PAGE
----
Further misadventures of Deadeye Dope
I feel sorry for today’s middle-class kids. Not that they have it bad -they don’t. In fact, their problem is they have it good too good.
There they are, resplendent in the latest fashions and hairstyles, rocking every electronic device known to humankind, ferried from one supervised activity to another by uber-involved parent/chauffeurs. And in addition to all their regular activities, they’ve got personal trainers, life coaches, spiritual advisors and shrinks, lest anything about them -?talent or tribulation -?not be dealt with professionally (and sometimes endlessly).
They’ve got it all, except for two small things: Freedom, and a real childhood. Luckily, I had both.
It’s not like my mother trusted me. Or, if she did, it was -?to use her phrase – “as far as she could throw me.” She wasn’t the least bit oblivious to my stupidities and propensity for disaster.
Nonetheless, there was no way she would’ve kept me tethered to the old homestead and her apron strings. She wouldn’t have even considered it, for one simple reason: To prevent me from becoming a parent’s worst nightmare (to again use her words) – a pantywaist.
So I, like all my peers, had freedom galore. We looked the part too, in a real 1950s way, like something that stepped out of a Norman Rockwell painting: unkempt ragamuffins tearing around, this way and that, wandering in the woods, scouring the town for empties, building snow forts in the winter or stick forts in the summer, and so on.
As a result of this freedom, at the tender age of 7 I got the Grail of True Boyhood – a Red Rider BB gun.
Actually, I got the gun due to hormones: One of the big kids in the neighborhood had discovered girls and thus had just as quickly forgotten BB guns. Supposedly I got it in a trade, but he pretty much gave it to me, probably figuring if any girl discovered he still played with a B-B gun, he’d never become a town swinger.
I got all kinds of warnings about the gun, and they came from a knowing source: My father was an ophthalmologist, and he’d seen more than his share of eyes damaged and destroyed by BB’s.
A BB gun, while considered something for kids’ play, is not a toy. It’s a weapon, with shocking power and range. When Sam Grimone owned the Blue Line sports shop, any time a father came in with a little kid wanting to buy a BB gun, Sam tried to talk him into buying the kid a .22. That may sound contrary to common sense, but it’s not. Sam reasoned (and rightly so) that no parent will leave a kid with a .22 to his own devices. But they will let the kid with BB gun wander hill and dale all by his lonesome, which is a recipe for disaster.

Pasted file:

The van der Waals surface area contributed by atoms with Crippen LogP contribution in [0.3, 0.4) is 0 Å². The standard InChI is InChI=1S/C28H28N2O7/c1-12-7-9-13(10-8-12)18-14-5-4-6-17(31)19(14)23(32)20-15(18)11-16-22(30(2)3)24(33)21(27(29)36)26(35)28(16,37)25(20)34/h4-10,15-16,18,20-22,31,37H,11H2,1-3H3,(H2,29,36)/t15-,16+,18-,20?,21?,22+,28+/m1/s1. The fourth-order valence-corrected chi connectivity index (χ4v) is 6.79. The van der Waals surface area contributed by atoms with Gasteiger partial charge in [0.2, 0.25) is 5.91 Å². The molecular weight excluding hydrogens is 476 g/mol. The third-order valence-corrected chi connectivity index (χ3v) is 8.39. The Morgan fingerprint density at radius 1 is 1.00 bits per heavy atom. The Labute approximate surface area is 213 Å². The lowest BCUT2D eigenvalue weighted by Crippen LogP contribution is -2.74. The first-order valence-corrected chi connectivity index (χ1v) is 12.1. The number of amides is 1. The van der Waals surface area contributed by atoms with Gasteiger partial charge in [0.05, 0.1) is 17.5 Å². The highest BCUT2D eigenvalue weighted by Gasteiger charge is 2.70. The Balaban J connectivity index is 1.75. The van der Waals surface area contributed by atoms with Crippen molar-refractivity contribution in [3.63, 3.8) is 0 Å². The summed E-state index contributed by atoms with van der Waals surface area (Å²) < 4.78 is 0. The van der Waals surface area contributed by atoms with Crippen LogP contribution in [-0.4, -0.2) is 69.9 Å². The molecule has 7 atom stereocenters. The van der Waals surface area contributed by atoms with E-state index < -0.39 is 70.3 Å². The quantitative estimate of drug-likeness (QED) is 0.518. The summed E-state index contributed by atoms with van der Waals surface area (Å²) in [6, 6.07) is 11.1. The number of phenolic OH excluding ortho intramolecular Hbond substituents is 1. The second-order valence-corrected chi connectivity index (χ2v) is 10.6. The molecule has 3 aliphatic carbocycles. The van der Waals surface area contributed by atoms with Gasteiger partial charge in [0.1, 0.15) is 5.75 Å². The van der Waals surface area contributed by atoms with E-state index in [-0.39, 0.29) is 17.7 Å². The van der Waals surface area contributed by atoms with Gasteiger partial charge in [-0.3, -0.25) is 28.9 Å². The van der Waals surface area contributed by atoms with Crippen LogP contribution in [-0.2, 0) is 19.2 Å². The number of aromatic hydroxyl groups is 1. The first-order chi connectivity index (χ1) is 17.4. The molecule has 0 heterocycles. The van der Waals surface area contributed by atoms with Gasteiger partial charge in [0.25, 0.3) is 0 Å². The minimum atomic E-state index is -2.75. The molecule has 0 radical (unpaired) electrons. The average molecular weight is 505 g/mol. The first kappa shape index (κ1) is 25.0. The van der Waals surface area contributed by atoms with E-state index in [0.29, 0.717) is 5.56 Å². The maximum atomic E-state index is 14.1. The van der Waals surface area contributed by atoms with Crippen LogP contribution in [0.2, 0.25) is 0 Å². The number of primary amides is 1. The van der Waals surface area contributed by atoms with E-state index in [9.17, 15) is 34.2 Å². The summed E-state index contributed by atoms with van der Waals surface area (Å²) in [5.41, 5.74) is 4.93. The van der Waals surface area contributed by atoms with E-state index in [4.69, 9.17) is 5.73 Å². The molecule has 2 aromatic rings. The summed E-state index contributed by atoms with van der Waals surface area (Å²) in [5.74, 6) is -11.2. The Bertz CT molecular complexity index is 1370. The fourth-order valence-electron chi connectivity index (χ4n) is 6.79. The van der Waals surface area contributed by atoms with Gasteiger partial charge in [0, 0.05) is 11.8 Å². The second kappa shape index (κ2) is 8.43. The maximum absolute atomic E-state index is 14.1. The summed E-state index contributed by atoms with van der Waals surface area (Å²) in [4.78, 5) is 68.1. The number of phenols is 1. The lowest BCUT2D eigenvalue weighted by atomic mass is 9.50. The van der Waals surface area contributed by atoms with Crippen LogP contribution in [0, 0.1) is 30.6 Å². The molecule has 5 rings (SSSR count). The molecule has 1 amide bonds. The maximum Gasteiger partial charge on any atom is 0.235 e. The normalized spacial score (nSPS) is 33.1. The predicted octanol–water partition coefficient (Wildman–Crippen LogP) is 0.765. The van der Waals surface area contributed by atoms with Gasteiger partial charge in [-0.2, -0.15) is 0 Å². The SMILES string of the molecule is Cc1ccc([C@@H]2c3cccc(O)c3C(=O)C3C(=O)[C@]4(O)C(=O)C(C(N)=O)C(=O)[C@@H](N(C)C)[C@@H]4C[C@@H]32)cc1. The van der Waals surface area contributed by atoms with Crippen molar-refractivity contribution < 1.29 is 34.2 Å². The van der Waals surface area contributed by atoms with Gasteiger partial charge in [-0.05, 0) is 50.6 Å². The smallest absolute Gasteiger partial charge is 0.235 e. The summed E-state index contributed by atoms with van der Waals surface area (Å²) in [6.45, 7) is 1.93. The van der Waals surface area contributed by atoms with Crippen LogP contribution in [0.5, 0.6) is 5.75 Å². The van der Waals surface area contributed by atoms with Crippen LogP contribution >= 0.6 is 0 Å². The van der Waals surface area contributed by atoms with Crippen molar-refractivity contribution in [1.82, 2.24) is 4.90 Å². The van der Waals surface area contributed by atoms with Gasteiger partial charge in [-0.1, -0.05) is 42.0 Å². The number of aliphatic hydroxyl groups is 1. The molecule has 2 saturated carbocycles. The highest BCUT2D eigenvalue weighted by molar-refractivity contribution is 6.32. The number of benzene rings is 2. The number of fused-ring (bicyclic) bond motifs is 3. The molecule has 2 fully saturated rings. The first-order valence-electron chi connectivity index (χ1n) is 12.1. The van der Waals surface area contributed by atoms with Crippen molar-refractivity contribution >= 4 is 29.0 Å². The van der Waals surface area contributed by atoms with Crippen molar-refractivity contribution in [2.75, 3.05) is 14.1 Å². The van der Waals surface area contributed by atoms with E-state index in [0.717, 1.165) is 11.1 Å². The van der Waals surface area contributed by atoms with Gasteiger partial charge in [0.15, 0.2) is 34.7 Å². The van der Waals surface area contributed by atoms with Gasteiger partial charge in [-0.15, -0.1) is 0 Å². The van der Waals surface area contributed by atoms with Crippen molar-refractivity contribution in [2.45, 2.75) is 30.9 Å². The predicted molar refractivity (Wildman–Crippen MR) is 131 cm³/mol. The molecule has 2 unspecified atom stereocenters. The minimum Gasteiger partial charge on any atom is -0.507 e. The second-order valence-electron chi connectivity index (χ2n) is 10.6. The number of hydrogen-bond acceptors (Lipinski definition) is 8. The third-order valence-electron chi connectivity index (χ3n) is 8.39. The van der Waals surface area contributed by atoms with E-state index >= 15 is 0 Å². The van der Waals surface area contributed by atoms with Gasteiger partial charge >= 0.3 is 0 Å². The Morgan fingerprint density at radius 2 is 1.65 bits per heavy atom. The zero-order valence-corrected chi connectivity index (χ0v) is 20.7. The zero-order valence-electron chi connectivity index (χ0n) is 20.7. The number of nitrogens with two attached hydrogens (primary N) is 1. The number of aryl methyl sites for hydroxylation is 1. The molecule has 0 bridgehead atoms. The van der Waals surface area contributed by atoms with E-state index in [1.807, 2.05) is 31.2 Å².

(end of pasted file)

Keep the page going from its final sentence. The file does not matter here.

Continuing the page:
But back in my Gilded Youth, such rationality never entered BB World. Uh-uh, you got your BB gun and you, it, and a tube of ammo, left for parts unknown and you were good for the day.
Me, I was a plinker. There was nothing I liked more than shooting up cans, milk cartons, cardboard boxes, bottle caps – anything but animals and official targets. Plinker’s Heaven in My Home Town was the town dump, off McKenzie Pond Road. There I could shoot up every manner of junk, especially glass,without having to worry about cleaning it up or anything else. One of my best days was after some store had replaced their fluorescent lights and the old ones were stacked up in a giant pile of detritus, just waiting for a boy like me to come along.
While a lot, if not most, other boys had BB guns, for years I did my shooting alone, till I met Mike Newman at the tender age of 12.
Mike lived in the Yonkers, but his family came up here in the summer. We met by fluke but became instant friends. He was a great pal to hang out with -?fun and funny, with a sweet disposition. He was also a nascent gun nut. So it was inevitable that he and I would shoot up landfills aplenty. It may also have been inevitable that I was with Mike when I had my closest call with my Red Rider.
The Grail and the rail
One thing that makes BB guns so dangerous is they ricochet. While a bullet will either get embedded in an object or plow through it, a BB will bounce off it. I knew how the danger of a direct hit from a BB gun, but had no idea about ricochets … though I sure found out fast.
It was a hot, sunny summer day and we were on the back porch of his cabin, Red Riders in hand. We’d set up some cans in the woods in back and were blasting away at them when I got the sudden notion to pop off a round at a wooden railing that was about 15 feet away.
It wasn’t a tiny target so I aimed casually and sqeezed off a shot. And almost as soon as I did, two things happened. One, I heard the BB hit the railing. The other was I saw the BB come arching back in a flash of orange and hit me square in my right eye.
I stood there, in shock. Both my eyes were squeezed shut, as a thousand thoughts tore through my mind.
“How could I have been so stupid?”
“How did it ever happen?”
“What would I tell my mother?” And of course The Big One: “Was I now blind in one eye?”
Sweat poured down my face, down my neck, down everywhere, as I kept shaking my head, scared and embarrassed -?both almost to tears.
Finally, I faced the inevitable and slowly, ever-so-slowly, opened my eye.
There was everything as it was before – Mike, the woods, the cans, the cursed railing – and I could see them all! My eye was fine, and I was fine, now that I wouldn’t have to tell my mother I’d turned myself into a Cyclops.
As I said, I’d actually seen the BB coming back and luckily I’d flinched so it hit my eyelid, not my eye. I was the luckiest kid in the universe!
That was, without doubt, the most terrifying moment of my entire childhood. It was so terrifying, it almost ended my love affair with BB guns. Almost but not quite.